Young couple (drive two Ferraris and own a $700,000 home) charged $21 for 3-day hospital stay. Average senior pays $1,364.

The corporate exec was sincere when he explained to me why he didn’t pay most of his workers a wage higher than $14.25 an hour:

That rate keeps them under $30,000, and that’s about the cutoff for Medicaid and many other public assistance programs for a family of three.  Without Medicaid they would have to pay for health insurance and that isn’t cheap.

A raise to $31,000 can leads to a disaster for a family:

This year, the average (health insurance) annual premiums are $7,188 for single coverage and $20,576 for family coverage. The average premium for single coverage increased by 4% since 2018 and the average premium for family coverage increased by 5%. The average family premium has increased 54% since 2009 and 22% since 2014. – Kaiser Family Foundation (KFF).

Ferrari plus nearly free healthcare!

Even if your company offers a health plan, getting a raise can still be very bad news. In those plans, some $11,000 in annual premiums on average are paid by a family, and the remaining $9,500 by employers.

The much-touted $15 minimum wage (equals equals $31,200 a year) means no Medicaid for your family. That leaves you only eligible for private or company insurance that reduces your pay $2.50 an hour minimum and up to $10 an hour maximum.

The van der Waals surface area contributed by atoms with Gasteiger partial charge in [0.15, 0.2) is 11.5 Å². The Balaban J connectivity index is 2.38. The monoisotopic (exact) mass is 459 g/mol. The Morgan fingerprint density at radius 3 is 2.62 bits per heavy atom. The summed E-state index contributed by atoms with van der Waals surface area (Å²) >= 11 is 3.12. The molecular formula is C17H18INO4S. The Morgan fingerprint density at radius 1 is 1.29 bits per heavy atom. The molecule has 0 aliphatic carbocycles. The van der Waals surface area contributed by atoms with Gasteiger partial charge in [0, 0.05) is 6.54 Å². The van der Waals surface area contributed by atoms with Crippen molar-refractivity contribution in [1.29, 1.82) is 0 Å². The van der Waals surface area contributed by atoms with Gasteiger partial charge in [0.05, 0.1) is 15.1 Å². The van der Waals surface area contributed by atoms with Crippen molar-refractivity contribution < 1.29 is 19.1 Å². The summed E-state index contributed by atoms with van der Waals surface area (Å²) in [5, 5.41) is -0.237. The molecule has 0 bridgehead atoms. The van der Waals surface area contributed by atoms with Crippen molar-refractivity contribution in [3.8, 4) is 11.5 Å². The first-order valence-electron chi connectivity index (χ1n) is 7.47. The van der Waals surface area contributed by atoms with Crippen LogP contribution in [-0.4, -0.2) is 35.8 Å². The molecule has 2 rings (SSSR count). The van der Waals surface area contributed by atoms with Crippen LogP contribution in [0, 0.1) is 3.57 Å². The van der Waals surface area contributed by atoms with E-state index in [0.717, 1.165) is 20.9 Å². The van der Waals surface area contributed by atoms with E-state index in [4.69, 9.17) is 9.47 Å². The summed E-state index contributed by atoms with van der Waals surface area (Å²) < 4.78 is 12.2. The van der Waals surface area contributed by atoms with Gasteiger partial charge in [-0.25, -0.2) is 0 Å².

No wonder that 75 million Americans are on Medicaid today, compared to just 50 million in 2010.

It is especially attractive, because if you work “under the table”, or have a business that “reports” low income, you can get Medicaid regardless of huge real estate investments or even owning multiple mansions, thanks to changes enacted by the Affordable Care Act.

Someone could own a home worth $850,000, a Lamborghini, a second vehicle, hundreds of acres of farmland, and still technically be eligible for Medicaid. These Americans would be considered wealthy by any standards, but by sheltering their net worth under the current tax laws, they would be legally eligible for Medicaid. – KFF

The only folks who can’t take advantage of the goodies in Medicaid (and still own terrific assets) are all 47 million seniors on Medicare. The elderly face a unique “assets test.” That’s just for seniors, and there are no exceptions for the elderly.

The insane rule is that you can’t have more than $2,300 in the bank, other savings, etc. The government can even investigate you to learn whether you made large gifts from prior savings to your children during the past 60 months.

The usual reason that seniors want Medicaid is to pay for nursing home care. Medicare pays nothing, but Medicaid covers it all. About 40% of nursing home residents are on Medicaid.

America’s nursing homes charge more than $85,000 annually at list price and that’s what you’ll pay until you are dirt poor and qualify for Medicaid. Insurance companies and Medicaid cut special deals and pay nowhere near that amount.

Some friends have suggested that Medicaid and Medicare are about the same thing.